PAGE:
Plugged In: Proclaiming Christ in the Internet Age (Book Review)

KindleCover_PluggedInThis is a review of my book, “Plugged In: Proclaiming Christ in the Internet Age” written by Christian blogger Amelia Arnold. You can read the original review here at her site, The Sacred Pursuit.

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This is Marie Notcheva’s second book, her first book (Redeemed From the Pit) I wrote a review for when it came out 3 years ago so I feel privileged to write a review for this one as well. This book is primarily written for Christians who desire to minister to others online whether it’s knowing how to respond to someone’s “I’m depressed” post, evangelizing or doing one-on-one counseling. A shorter book, just under 125 pages, but packed with really great advice!

In our modern technological age the internet has opened to us a whole world to interact with. It’s also a whole new sphere where self-promotion is free to abound, where attention-seeking can be disguised and it’s a whole lot easier to be mean and say things you would never say to a person’s face. On the positive side we have a multitude of opportunities to interact with people. We listen, we speak and seek to teach and encourage. With this comes great opportunity, but yet many challenges. How do we navigate communicating with people we have never met or rarely see face-to-face? Is it possible and effective to disciple someone online?

Marie has years of experience with online relationships and counseling. In this book she explores with us the World Wide Web as a tool to be used, but with wisdom and discretion.  It is a great tool for evangelism and building up others in the faith, but Marie also shares a few stories that illustrate well some cautions we should have when interacting and counseling people online. How do you respond to a “seeker” who seems to understand the Gospel? How do you respond to someone’s seeming cry for help via dark and disturbing posts? Marie discusses various situations and how we can have more discernment in our responses. Many times we can learn to be creative in how we comment on something, but in some cases of more serious issues, private messages are better. Even a “hey, how are you doing?” communicates to people that you notice, and that you care about them .  All relationships are built on trust, Marie reminds us, and trust must be built over time by listening, caring and encouraging.

True discipleship means a personal relationship, and truth be told, you cannot have a real personal relationship online. We are relational, physical beings and we need face-to-face relationships in order to truly thrive. Marie emphasizes this throughout her book as well as the importance of the local church, which is the community that is absolutely needed for a Christian to grow. If a “seeker” is not interested in getting connected with a church or meeting with a believer in their area then unfortunately that is likely a sign that they are not truly seeking change. Another important point Marie makes in this book is that social media interaction is not fellowship and online instruction is just that, instruction. It’s not discipleship. Marie writes that “a key component of real discipleship is lost online: accountability” (p. 35, emphasis hers) It’s important to be aware that many people say things online in order to gain attention. It’s easy to please people and say all the right things when you’re speaking through a computer screen.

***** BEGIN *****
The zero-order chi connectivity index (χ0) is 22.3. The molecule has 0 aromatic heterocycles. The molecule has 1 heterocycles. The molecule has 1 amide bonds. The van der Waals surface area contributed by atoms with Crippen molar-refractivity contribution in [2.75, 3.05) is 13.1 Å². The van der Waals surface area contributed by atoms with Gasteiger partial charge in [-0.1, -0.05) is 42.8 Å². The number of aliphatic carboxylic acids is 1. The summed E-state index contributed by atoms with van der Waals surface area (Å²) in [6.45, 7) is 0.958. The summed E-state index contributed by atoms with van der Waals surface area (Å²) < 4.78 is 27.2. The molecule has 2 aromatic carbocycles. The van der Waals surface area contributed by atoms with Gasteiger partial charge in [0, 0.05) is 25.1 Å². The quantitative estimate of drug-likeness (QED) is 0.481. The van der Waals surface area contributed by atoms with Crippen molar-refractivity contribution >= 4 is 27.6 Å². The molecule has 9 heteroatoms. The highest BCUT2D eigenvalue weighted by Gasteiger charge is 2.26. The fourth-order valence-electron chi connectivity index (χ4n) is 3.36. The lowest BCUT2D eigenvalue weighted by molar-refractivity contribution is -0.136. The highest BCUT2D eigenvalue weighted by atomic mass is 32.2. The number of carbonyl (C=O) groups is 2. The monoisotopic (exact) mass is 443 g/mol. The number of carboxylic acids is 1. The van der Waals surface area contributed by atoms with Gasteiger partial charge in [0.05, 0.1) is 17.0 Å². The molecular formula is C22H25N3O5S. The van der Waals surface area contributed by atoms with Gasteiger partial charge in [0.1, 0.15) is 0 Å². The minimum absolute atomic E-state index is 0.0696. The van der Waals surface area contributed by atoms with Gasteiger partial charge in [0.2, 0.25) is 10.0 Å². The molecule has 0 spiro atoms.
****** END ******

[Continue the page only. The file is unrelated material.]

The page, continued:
There were a number of things I appreciated in this book. One was the reminder that just because someone wants to talk to us online doesn’t mean they need to monopolize our time. Marie writes, “If you are spending hours writing to someone who doesn’t seem willing to understand or search the Scriptures himself, you may need to re-evaluate the time you are spending with them.” (p. 47) .We need to keep our priorities straight and not get distracted by conversations that are not profitable. Discernment is needed in this area, and Marie shares great advice on how to know when to let an interaction end. Another thing I was reminded/convicted about was how easy it is to follow what everyone else is doing online. Social media especially is so narcissistic (self-focused) and designed to promote self and it’s easy to slip into that. I also appreciated her warnings about how easy it is to be sarcastic and snippy, and act/speak in ways we never would in person. Again, super easy to do; it’s so easy to type something sarcastic and not think about how the other person might feel because we can’t see their reaction. As Christians, everything we do, say and write should be done in love, for the edification of others and for the glory of God. And we all need to grow in this area!

In this internet-driven age we need Scripture-grounded thinking and discernment in how to use our time wisely and how to use the tools available to us. This book gives really practical advice on how to do that – especially for those of us who interact often on social media. I hope you’ll pick up a copy and be greatly edified by it!

You can purchase the book here, just $10 with Amazon Prime! (Also available on Kindle.)

For more information about Marie, to hear her testimony and learn about her counseling ministry, visit her blog: http://redeemedfromthepit.blogspot.com/

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